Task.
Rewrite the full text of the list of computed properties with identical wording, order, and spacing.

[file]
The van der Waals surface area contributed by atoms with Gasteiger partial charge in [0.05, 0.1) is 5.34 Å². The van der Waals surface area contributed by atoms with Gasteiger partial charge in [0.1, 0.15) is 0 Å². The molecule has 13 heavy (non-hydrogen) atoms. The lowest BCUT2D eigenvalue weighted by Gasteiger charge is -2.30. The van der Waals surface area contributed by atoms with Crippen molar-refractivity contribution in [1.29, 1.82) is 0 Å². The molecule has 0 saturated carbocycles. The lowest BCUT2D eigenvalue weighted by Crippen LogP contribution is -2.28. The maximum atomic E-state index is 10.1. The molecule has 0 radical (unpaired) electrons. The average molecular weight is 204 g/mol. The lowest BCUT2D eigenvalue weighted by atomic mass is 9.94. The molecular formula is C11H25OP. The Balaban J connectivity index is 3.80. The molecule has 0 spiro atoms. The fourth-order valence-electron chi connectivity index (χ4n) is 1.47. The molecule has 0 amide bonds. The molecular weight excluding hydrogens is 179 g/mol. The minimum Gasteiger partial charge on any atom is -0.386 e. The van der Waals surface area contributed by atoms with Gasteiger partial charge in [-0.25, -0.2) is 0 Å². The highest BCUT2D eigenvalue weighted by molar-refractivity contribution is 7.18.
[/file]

The van der Waals surface area contributed by atoms with Gasteiger partial charge in [0.05, 0.1) is 5.34 Å². The van der Waals surface area contributed by atoms with Gasteiger partial charge in [0.1, 0.15) is 0 Å². The molecule has 13 heavy (non-hydrogen) atoms. The lowest BCUT2D eigenvalue weighted by Gasteiger charge is -2.30. The van der Waals surface area contributed by atoms with Crippen molar-refractivity contribution in [1.29, 1.82) is 0 Å². The molecule has 0 saturated carbocycles. The lowest BCUT2D eigenvalue weighted by Crippen LogP contribution is -2.28. The maximum atomic E-state index is 10.1. The molecule has 0 radical (unpaired) electrons. The average molecular weight is 204 g/mol. The lowest BCUT2D eigenvalue weighted by atomic mass is 9.94. The molecular formula is C11H25OP. The Balaban J connectivity index is 3.80. The molecule has 0 spiro atoms. The fourth-order valence-electron chi connectivity index (χ4n) is 1.47. The molecule has 0 amide bonds. The molecular weight excluding hydrogens is 179 g/mol. The minimum Gasteiger partial charge on any atom is -0.386 e. The van der Waals surface area contributed by atoms with Gasteiger partial charge in [-0.25, -0.2) is 0 Å². The highest BCUT2D eigenvalue weighted by molar-refractivity contribution is 7.18.